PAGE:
arlyle continued to seek a literary form through which he could envision and represent the recuperation of authority. Even as the first reviews of Chartism were appearing, he was looking forward to a new series of lectures that would give him the opportunity to formulate a theory of the cyclical rise and fall of social authority. While his previous lectures had for the most part reworked older material, he would for the first time use his lectures to work out an idea that would be worth "promulgat[ing] ... farther " as a book (CL, 12: 184)
With On Heroes and Hero-Worship, Carlyle shifted the locus of authority from the realm of' literature to the realm of politics, a shift manifested in a last-minute change in the order of the lectures. He initially planned to end the series with a lecture on Burns, but sometime between April ii, when he began writing notes for the lectures, and May 5, when the lectures began, he altered his plan and decided to conclude with a lecture on Cromwell and Napoleon (CL, 12:103, 115, 128).9 In addition to demonstrating the importance he would give to the hero as king, this change indicates that, as Carlyle himself admitted, the lectures were "not so much historic as didactic" (CL, 12:94). [97/98] We must read them not as a history of authority, but as a history of Carlyle's own attempt to envision a new form of authority.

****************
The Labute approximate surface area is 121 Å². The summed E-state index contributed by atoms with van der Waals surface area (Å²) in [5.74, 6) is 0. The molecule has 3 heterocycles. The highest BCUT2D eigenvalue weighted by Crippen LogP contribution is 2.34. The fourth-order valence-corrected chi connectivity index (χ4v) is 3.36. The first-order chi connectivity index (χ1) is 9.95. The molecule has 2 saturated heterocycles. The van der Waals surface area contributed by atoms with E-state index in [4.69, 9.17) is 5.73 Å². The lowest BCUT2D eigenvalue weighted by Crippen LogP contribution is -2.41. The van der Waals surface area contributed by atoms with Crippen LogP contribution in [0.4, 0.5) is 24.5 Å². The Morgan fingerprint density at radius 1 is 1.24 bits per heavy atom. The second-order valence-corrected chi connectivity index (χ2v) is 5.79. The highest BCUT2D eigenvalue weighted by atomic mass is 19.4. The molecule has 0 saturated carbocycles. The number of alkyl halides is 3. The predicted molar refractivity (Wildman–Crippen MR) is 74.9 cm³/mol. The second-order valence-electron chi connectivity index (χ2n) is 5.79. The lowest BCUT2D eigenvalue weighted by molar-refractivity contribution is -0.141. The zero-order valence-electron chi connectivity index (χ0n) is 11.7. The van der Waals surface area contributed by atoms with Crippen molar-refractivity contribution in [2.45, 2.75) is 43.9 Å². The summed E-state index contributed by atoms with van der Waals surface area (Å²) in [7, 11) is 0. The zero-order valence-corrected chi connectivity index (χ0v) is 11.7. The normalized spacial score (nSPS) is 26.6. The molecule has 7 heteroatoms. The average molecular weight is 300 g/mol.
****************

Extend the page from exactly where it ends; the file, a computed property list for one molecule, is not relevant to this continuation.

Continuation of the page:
Through the figure of the hero, Carlyle attempted to resolve the tension between transcendence and history. The hero is simultaneously transcendental, in that he always embodies the same transcendental authority, and historical, in that the embodiment belongs to a specific time, place, and culture. While all eleven figures discussed in the lectures are heroes — that is, possess transcendental authoritytheir authority takes six different historical forms: the hero as divinity, prophet, poet, priest, man of letters, and king. At times, the dual nature of the hero amounts to a contradiction rather than a resolution of the tension between historical and transcendental authority. When Carlyle argues that all the heroes are "originally of one stuff" and that Mirabeau could have been a poet and Burns a politician, he tends to deprive them of their historical specificity (43, 79). By contrast, the historicity of the individual heroic types puts into question his assertion that, since the hero transcends history, any hero could appear in any era. Carlyle attempts to resolve the tension between transcendence and history through the form of On Heroes. The four heroes following the hero as divinity become enmeshed in their historical era, and, by the time the hero as man of letters appears, transcendental authority has nearly disappeared. The final lecture, on the hero as king, attempts to escape history and recuperate authority by circling back to the first, the hero as divinity.10